Peru’s ancient treasures in the northern cities of Chiclayo and Trujillo rival those of any archaeological site in the Americas.
The cities of Chiclayo and Trujillo boast marvelous ancient treasures that rival those of any archaeological site in the Americas. Located on the northern coast of Peru, the two cities are historically extraordinary for the number of advanced pre-Inca cultures that blossomed in the region, including the Wari, Moche, Sicán, and Chimu. None of these civilizations developed writing systems, but they did leave behind evidence of magnificent material cultures.
Machu Picchu gets all the fame as the top Peru vacation destination for archaeology lovers, but Chan Chan in Trujillo and Sipán in Chiclayo stand out among the ancient wonders of Peru.
Mini-history lesson: The royal tombs of Sipán
In 1987, the treasure-filled tomb of an ancient man now known as the Lord of Sipán was discovered intact. Excavating beneath an eroded pyramid structure, archaeologists began to unearth an unprecedented wealth of material artifacts, including masks, pottery, textiles, jewelry and figurines worked in gold and silver.
The exhilarated scientists dug further and made a most striking find: a sarcophagus containing the skeletal remains decked out in a gold headdress, gold mask, necklaces, shields, and other ornaments. In further testimony to the mummy’s high rank, other skeletons surrounded the main coffin, including those of 2 men, 3 women, a child, a dog, and 2 llamas. Archaeologists have since carbon-dated the tomb to 250 AD and certified its origins in the Moche culture, which inhabited the northern coast of Peru until around 700 AD.
In the context of Peru’s post-Columbian history, the discovery of the undisturbed royal tomb is truly exceptional. Rapacious Spanish conquistadors, in their quest to conquer the mighty Inca Empire, reaped a wide swath of plunder across modern-day Peru, culminating in the complete sacking of Cusco, the imperial city of the Incas, which was fully stripped of its gold, silver, and other treasures. A similar fate befell most tombs and temples across Peru, resulting in fabulous wealth for the invading Europeans. And yet, Sipán went undetected, safely buried under mounds of dry dust until its discovery by looters (who clued in the archaeologists) in 1987.
National Geographic has described Sipán as the “richest tomb in the world.” The sheer of treasure it holds and the insights it provides into an ancient culture rivals any similar discovery, including that of King Tut’s pyramid. On a Chiclayo tour, travelers can see the tomb’s treasures at 3 different museums: the Museo de Sitio Huaca Rajada on the actual excavation site; the Museo Tumbas Reales de Sipán which has full reconstructions of the tomb as it was found; and the Brüning Museum, which boasts the “Gold Room”, the largest and finest collection of gold relics in the Americas.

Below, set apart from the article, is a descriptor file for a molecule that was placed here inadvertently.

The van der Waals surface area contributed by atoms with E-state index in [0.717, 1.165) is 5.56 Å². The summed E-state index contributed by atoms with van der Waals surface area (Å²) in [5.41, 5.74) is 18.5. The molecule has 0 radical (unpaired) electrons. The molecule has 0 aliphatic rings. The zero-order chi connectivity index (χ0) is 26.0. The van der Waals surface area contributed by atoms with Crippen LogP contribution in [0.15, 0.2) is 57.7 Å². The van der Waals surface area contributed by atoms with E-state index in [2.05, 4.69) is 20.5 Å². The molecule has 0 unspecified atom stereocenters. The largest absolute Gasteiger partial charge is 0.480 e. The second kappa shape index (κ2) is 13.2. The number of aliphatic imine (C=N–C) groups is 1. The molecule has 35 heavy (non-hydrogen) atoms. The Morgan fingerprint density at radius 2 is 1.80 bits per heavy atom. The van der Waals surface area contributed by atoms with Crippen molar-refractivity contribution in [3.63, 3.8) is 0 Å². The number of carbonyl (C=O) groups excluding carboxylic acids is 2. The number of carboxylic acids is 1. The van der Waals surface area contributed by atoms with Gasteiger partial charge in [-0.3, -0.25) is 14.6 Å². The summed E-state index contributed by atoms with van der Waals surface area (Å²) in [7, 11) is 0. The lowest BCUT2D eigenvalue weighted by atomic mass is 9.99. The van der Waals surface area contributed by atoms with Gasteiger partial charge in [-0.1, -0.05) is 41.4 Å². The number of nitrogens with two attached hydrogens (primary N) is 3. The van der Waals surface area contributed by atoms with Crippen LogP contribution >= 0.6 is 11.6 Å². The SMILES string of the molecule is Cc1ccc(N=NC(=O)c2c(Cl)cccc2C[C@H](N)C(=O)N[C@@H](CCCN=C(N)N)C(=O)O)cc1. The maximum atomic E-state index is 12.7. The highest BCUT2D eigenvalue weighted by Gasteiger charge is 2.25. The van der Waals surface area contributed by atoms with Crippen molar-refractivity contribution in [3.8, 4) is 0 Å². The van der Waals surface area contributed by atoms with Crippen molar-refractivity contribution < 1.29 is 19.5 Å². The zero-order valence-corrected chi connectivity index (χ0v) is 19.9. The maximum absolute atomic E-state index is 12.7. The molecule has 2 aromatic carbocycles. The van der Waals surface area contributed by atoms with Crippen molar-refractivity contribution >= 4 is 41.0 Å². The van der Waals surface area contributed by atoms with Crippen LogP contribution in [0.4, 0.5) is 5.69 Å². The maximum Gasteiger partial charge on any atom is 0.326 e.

The Adobe City of Chan Chan
Chan Chan is the largest adobe city in pre-Columbian South America. It is regarded by UNESCO as “a masterpiece of town planning” and is a testament to the achievements of the Chimu culture. Covering an area of about 6 square kilometers, the monumental zone of Chan Chan consists of 9 citadels or palaces, as well as additional areas that appear to have been used for industry, agriculture, and water management. In total, about 14 square kilometers of the city have been excavated, but the original city appears to have been much larger. Up to 30,000 residents lived in Chan Chan at its height.
The most distinctive features of Chan Chan are the thick adobe walls that surround and cut through the city, creating a labyrinth of passages that lead to former plazas, temples, ceremonial platforms, storehouses, gardens, orchards, and reservoirs. Some walls retain their original intricate designs, including human and animal shapes and abstract geometric figures. In the “industrial zones,” archaeologists have found evidence of gold and silver-working, weaving, and woodworking.
The Chimu civilization achieved its greatest power early in the 15th century, but the culture was soon after incorporated into the Inca Empire as the Emperor Tupac Yupanqui expanded his dominion from high in the Andes to the desert coastal plains of northwestern Peru.
As a conquered people, the Chimu were understandably resentful of Inca rule and when Spanish conquistadors arrived in the 1530s, the Chimu sided with them against the Inca forces. In the twisted politics of conquest, Spanish soldiers, the supposed allies of the Chimu, ransacked Chan Chan and divided its spoils among themselves. In 1535, the Spanish and the Chimu people established Trujillo, 5km from Chan Chan. The city of Trujillo bears the name of the birthplace of Francisco Pizarro, the Spanish conquistador who commanded the initial destruction of the adobe city and who led the conquest of Peru.
In the centuries that followed, Chan Chan was subjected to further looting by Spanish settlers and their Peruvian descendants. By the time 20th century archaeologists took serious interest in the preservation of the site, all that remained where the city’s adobe walls. Wind, rain, and the passage of time are now the greatest threats to the city – tests which the adobe material has poorly withstood. Today, Chan Chan is on UNESCO’s list of World Heritage Site in danger. Archaeology lovers will not want to miss the opportunity to visit these, some of Peru’s best ancient sites on an archaeological adventure.